This is a super-old-school picture of Jimmy Ellis airing it off the peristyle at the L.A. Coliseum. Take a gander up at the scoreboard and the listing of Tony DiStefano, Ellis, and Pierre Karsmakers. The Roman-esque Coliseum was tailor made for these gladiators to race in, and sure enough, Ellis took the victory in this event in 1976. The black and white, the concrete arches, and the silhouette of that long-gone Can Am pretty much give me the shivers.

photo: Dick Miller Archives
And here is Billy Grossi once again. The Shift MX Number Cruncher has certainly given ol' Grossi here another emergence. This guy just keeps showing up! Here he is running the #5 on a factory RM. You can always tell a bad-ass by how straight his goggle strap is. Billy’s Scott opticals here couldn’t be straighter if he used a level. Take note of the ultra-beefy rear tire and sano shorty muffler. Can you imagine the wicked cackle this thing must have had while idling on the stand? How about the slack between Billy’s shin and his boots? He might have kneepads on, he might not! Finally, those ABH “leathers” with built-in hip pads are about and cool as it gets.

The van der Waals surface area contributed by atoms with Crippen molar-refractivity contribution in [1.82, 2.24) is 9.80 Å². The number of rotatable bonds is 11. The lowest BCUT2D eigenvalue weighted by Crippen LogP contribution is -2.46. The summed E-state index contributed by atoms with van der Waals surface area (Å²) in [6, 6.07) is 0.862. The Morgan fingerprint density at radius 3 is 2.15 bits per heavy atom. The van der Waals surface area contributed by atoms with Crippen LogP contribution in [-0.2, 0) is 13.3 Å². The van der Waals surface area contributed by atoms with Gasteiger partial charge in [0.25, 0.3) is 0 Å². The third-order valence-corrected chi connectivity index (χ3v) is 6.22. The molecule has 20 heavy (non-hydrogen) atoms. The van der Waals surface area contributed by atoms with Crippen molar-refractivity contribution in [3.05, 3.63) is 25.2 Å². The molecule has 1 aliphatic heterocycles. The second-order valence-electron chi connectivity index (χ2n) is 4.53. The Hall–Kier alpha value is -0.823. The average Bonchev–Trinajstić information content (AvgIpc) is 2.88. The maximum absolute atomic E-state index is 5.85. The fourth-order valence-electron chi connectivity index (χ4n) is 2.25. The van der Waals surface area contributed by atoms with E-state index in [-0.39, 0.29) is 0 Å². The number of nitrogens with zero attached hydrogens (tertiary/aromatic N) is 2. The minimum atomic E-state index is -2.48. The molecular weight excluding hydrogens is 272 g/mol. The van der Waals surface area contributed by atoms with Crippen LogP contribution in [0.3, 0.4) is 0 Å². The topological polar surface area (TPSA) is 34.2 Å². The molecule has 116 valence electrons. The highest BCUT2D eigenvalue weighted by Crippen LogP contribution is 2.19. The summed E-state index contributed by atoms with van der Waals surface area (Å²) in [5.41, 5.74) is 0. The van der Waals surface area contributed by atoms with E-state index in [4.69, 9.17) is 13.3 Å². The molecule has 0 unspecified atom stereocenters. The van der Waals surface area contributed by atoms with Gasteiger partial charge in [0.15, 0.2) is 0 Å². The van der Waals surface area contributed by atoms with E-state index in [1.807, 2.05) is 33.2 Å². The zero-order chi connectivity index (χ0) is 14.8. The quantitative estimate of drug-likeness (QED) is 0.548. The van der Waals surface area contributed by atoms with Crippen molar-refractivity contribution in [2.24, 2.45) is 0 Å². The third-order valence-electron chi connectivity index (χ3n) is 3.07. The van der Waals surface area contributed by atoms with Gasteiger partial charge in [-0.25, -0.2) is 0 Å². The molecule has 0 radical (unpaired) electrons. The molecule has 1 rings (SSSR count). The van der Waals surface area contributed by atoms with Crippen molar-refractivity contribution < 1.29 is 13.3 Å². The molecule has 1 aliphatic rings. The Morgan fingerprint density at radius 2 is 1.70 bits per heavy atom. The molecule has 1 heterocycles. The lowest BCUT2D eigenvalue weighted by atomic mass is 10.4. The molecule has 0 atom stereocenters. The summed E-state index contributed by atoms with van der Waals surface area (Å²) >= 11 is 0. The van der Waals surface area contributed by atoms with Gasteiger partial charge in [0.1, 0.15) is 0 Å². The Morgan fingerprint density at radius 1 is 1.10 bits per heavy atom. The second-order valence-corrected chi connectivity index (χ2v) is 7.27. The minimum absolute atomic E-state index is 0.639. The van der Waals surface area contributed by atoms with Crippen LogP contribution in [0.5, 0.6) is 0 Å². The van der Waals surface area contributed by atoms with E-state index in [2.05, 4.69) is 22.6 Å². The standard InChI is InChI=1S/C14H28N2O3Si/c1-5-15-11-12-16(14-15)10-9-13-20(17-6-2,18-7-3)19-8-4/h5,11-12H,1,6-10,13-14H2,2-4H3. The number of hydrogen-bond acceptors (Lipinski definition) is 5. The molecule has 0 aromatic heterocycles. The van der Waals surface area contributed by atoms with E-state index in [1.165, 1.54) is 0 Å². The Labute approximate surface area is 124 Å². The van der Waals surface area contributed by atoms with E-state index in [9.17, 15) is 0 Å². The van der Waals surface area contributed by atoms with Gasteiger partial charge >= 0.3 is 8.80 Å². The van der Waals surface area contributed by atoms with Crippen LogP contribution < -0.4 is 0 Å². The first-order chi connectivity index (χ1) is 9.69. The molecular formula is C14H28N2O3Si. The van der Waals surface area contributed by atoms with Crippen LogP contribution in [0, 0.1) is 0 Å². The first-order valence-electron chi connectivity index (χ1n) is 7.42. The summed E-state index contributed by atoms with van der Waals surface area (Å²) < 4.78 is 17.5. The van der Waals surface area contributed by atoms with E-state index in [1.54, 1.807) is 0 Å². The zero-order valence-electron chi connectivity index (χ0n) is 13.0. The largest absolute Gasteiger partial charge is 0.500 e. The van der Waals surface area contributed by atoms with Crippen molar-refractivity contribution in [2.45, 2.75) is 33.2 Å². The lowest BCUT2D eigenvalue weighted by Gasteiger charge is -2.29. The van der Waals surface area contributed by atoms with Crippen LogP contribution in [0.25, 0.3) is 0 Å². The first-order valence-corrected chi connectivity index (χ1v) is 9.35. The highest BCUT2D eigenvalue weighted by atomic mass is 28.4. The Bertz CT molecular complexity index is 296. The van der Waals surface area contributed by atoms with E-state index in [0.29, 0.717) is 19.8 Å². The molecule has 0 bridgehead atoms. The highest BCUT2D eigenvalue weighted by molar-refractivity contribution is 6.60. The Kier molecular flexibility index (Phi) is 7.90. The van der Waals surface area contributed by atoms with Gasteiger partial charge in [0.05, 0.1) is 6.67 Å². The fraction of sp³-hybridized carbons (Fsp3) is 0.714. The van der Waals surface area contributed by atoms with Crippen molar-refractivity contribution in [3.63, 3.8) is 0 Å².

photo: Dick Miller Archives
Not a myth, not a legend, this right here is The Man. I’m pretty sure most of you didn't know Roger raced with #5 late in his career. I know I didn't, until I ran across this photo in DC’s incredible archive stack. This is just a gorgeous shot.

photo: DC